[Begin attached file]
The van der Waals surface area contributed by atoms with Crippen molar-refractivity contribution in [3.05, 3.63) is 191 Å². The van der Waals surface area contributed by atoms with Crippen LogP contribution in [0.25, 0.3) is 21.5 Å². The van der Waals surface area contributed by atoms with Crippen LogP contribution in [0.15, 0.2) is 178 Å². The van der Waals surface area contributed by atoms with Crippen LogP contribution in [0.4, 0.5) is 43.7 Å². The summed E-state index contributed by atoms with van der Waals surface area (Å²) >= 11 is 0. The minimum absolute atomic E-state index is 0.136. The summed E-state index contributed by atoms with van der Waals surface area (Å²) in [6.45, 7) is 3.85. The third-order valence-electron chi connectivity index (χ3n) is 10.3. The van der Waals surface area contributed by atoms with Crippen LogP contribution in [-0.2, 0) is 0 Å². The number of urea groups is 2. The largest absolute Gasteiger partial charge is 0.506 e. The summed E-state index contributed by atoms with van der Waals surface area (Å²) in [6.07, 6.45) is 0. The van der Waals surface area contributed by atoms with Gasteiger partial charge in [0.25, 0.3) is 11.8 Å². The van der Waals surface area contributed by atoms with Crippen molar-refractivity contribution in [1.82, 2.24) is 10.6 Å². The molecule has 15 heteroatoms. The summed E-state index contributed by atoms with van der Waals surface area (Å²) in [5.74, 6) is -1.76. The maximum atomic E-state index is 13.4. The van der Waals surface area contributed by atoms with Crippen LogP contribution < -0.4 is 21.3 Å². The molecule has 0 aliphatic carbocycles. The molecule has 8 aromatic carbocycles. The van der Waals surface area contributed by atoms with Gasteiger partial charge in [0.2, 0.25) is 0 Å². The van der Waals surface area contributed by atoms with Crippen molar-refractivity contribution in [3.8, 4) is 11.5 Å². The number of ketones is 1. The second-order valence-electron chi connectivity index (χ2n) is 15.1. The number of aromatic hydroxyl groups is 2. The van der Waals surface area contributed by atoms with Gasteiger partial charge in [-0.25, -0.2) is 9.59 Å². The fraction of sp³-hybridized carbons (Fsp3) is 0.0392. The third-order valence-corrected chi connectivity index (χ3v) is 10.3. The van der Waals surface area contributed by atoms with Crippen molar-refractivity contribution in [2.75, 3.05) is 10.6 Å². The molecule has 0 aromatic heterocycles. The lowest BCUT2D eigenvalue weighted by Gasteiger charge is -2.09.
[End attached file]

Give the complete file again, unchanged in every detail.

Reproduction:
The van der Waals surface area contributed by atoms with Crippen molar-refractivity contribution in [3.05, 3.63) is 191 Å². The van der Waals surface area contributed by atoms with Crippen LogP contribution in [0.25, 0.3) is 21.5 Å². The van der Waals surface area contributed by atoms with Crippen LogP contribution in [0.15, 0.2) is 178 Å². The van der Waals surface area contributed by atoms with Crippen LogP contribution in [0.4, 0.5) is 43.7 Å². The summed E-state index contributed by atoms with van der Waals surface area (Å²) >= 11 is 0. The minimum absolute atomic E-state index is 0.136. The summed E-state index contributed by atoms with van der Waals surface area (Å²) in [6.45, 7) is 3.85. The third-order valence-electron chi connectivity index (χ3n) is 10.3. The van der Waals surface area contributed by atoms with Crippen LogP contribution in [-0.2, 0) is 0 Å². The number of urea groups is 2. The largest absolute Gasteiger partial charge is 0.506 e. The summed E-state index contributed by atoms with van der Waals surface area (Å²) in [6.07, 6.45) is 0. The van der Waals surface area contributed by atoms with Gasteiger partial charge in [0.25, 0.3) is 11.8 Å². The van der Waals surface area contributed by atoms with Crippen molar-refractivity contribution in [1.82, 2.24) is 10.6 Å². The molecule has 15 heteroatoms. The summed E-state index contributed by atoms with van der Waals surface area (Å²) in [5.74, 6) is -1.76. The maximum atomic E-state index is 13.4. The van der Waals surface area contributed by atoms with Crippen LogP contribution < -0.4 is 21.3 Å². The molecule has 0 aliphatic carbocycles. The molecule has 8 aromatic carbocycles. The van der Waals surface area contributed by atoms with Gasteiger partial charge in [0.2, 0.25) is 0 Å². The van der Waals surface area contributed by atoms with Crippen molar-refractivity contribution in [3.8, 4) is 11.5 Å². The number of ketones is 1. The second-order valence-electron chi connectivity index (χ2n) is 15.1. The number of aromatic hydroxyl groups is 2. The van der Waals surface area contributed by atoms with Gasteiger partial charge in [-0.25, -0.2) is 9.59 Å². The fraction of sp³-hybridized carbons (Fsp3) is 0.0392. The third-order valence-corrected chi connectivity index (χ3v) is 10.3. The van der Waals surface area contributed by atoms with Crippen molar-refractivity contribution in [2.75, 3.05) is 10.6 Å². The molecule has 0 aromatic heterocycles. The lowest BCUT2D eigenvalue weighted by Gasteiger charge is -2.09.